Electric vehicles: Rorschach card for election year?

EVs tangled in debate over government, technology

Phil Carson | Jan 04, 2012


We've always had an uneasy relationship between our pursuit of capitalism and its expressed ideal—rarely achieved—of "free markets" and our vision of the role of a federal government designed to accomplish what we as individuals cannot hope to achieve, but collectively seek.

Take the electric vehicle market, for instance. This sector will be instructive to watch this year as Americans consider the product itself and assess politicians' and pundits' arguments for and against government policy towards that market. Will sticker prices inhibit sales? Will related government subsidies and tax incentives for cars and chargers fall under the budget ax? Will Americans respond to arguments on either side of the political spectrum for or against a government role in fostering the electric vehicle market?

In a sense, this aspect of the emerging EV market is somewhat akin to the notion that "smart" interval meters and advanced metering infrastructure got traction by dint of the cost-sharing grants made under the controversial American Recovery and Reinvestment Act.

What's the smart grid connection? Clearly, uptake of EVs may impact utilities and so they have gone to great lengths to prepare for short-term impacts of clustered ownership. Longer-term, at least in the view of some utilities, strong EV uptake could cement centralized power's relationship with residential end-users. 

Let's look at a handful of recent headlines and reader comments to illustrate my perhaps too-obvious point about our ambivalence towards government involvement in clean energy solutions.

In a New Year's Day editorial titled "Overcharged," The Washington Post editorial board declared that, like ethanol subsidies, the $1,000 tax credit for defraying the installation of a 220-volt home charger, which expired at the end of 2011 should stay dead, and the $7,500 tax credit for purchasing an EV should expire. Readers responded.

"Our government is out of control and needs to be reduced at every level ."

"I test drove the Volt and was very impressed. I wanted to buy one. But even with the $7,500 credit it is still a $36,000+ nut to crack when you add in taxes and fees."

"You can buy a lot of gas with the $20K you'll save purchasing a comparable gas-powered car."

"Let's see how you feel about green energy when the melting tundra starts releasing millions of tons of methane (27 times more potent greenhouse gas than CO2) into the atmosphere!"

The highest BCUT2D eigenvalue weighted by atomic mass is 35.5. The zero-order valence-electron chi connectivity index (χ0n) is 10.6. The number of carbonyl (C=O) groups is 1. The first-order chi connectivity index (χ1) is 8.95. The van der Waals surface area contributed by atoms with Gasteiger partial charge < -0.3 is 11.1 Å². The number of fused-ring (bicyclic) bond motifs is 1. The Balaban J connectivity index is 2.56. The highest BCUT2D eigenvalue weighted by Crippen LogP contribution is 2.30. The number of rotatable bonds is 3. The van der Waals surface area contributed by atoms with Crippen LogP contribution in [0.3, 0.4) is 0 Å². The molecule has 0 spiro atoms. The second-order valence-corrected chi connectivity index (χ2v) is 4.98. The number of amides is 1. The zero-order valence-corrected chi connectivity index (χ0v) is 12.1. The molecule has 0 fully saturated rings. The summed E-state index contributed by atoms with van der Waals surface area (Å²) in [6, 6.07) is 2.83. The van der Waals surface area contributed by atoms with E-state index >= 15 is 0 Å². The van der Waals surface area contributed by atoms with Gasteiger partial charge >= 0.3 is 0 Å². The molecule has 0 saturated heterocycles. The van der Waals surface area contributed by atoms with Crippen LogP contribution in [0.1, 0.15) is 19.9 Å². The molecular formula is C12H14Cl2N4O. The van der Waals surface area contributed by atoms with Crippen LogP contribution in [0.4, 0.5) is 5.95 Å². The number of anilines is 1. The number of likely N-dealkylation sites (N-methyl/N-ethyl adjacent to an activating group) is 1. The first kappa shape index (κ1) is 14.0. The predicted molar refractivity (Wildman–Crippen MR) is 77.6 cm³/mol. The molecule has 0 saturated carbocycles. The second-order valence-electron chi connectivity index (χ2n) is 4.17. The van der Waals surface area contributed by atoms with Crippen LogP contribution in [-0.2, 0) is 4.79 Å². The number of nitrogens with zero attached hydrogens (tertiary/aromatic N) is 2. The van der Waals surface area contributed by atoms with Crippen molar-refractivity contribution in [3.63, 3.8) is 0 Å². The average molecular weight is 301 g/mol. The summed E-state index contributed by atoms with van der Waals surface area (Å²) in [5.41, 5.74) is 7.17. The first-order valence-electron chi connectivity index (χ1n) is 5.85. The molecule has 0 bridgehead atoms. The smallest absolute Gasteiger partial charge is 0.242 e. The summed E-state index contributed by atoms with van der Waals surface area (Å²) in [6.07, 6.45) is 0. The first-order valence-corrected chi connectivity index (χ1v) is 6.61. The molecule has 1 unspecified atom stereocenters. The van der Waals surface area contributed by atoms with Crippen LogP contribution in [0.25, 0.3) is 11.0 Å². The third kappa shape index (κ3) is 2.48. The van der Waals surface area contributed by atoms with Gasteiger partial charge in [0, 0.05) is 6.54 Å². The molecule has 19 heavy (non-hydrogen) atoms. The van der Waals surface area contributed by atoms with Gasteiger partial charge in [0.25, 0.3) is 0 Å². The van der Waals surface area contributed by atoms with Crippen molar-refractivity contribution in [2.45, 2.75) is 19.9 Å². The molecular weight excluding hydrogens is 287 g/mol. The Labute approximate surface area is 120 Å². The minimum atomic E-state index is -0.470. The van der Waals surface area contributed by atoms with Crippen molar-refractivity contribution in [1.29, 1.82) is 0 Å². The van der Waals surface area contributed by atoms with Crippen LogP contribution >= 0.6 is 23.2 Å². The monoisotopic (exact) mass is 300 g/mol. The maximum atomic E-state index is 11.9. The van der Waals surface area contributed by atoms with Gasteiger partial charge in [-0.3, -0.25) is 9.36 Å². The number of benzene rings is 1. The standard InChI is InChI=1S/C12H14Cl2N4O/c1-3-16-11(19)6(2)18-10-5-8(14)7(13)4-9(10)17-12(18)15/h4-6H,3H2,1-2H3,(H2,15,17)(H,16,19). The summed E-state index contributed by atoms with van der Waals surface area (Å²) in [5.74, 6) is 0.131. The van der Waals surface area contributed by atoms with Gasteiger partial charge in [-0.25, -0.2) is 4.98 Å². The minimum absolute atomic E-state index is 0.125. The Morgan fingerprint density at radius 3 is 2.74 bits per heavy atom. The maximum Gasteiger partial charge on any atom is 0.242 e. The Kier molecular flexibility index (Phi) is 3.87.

"When will we ever get the lobbyists out of our energy policy!!!???"

"The article is correct about the market-distorting effects of the ethanol subsidies and the EV subsidy. Now let's get rid of the oil and gas industry tax breaks and perhaps farm subsidies as well."

"Venture capital investments are risky, but it's even riskier if we stick with what we knew: fossil fuels."

In an article yesterday in The New York Times, "U.S. Auto Sales Ended 2011 With Strong Gains," numbers courtesy of J.D. Power & Associates seemed to establish that individual Americans (as opposed to government fleets, etc.) were indeed busy buying cars last year, just not the forecasted quantities of the new plug-in electrics. Again, the hand of government was the subject of reader commentary, but the tone generally was positive, perhaps because of the quantifiable effects of revived American manufacturing on job creation.

"State-supported industry is working very well in other countries. Doesn't this seem like a practical, hybrid solution?"

"Another successful 'socialist' enterprise, assisted by the government, which actually owned the [auto] companies for a brief period, but quickly took them public, at a profit."

"The recently ratified contracts between the United Auto Workers and the Detroit Three are already bringing work back to America and are expected to create 180,000 jobs in this country."

A few more recent headlines in this sector help establish the thesis that EVs embody Americans' mixed emotions about the cost of new technology and public and private roles in bringing it to market.

In The Press of Atlantic City's "Electric Cars Make Slow Start in Market," the lead packed it all in: "Plug-in electric cars have been on the market for a full year, but they are still sparse on the road, hampered by limited production, premium price tags and consumer uncertainty."

The Orlando Sentinel's "Orlando Goes Green, Replaces Trucks with 3 Electric Cars" stated that the city bought three EVs for $90,000 and that "the savings in gasoline costs should cover the higher price tag," and that the move "showcased the city's twin priorities of promoting energy independence and reducing Orlando's carbon footprint."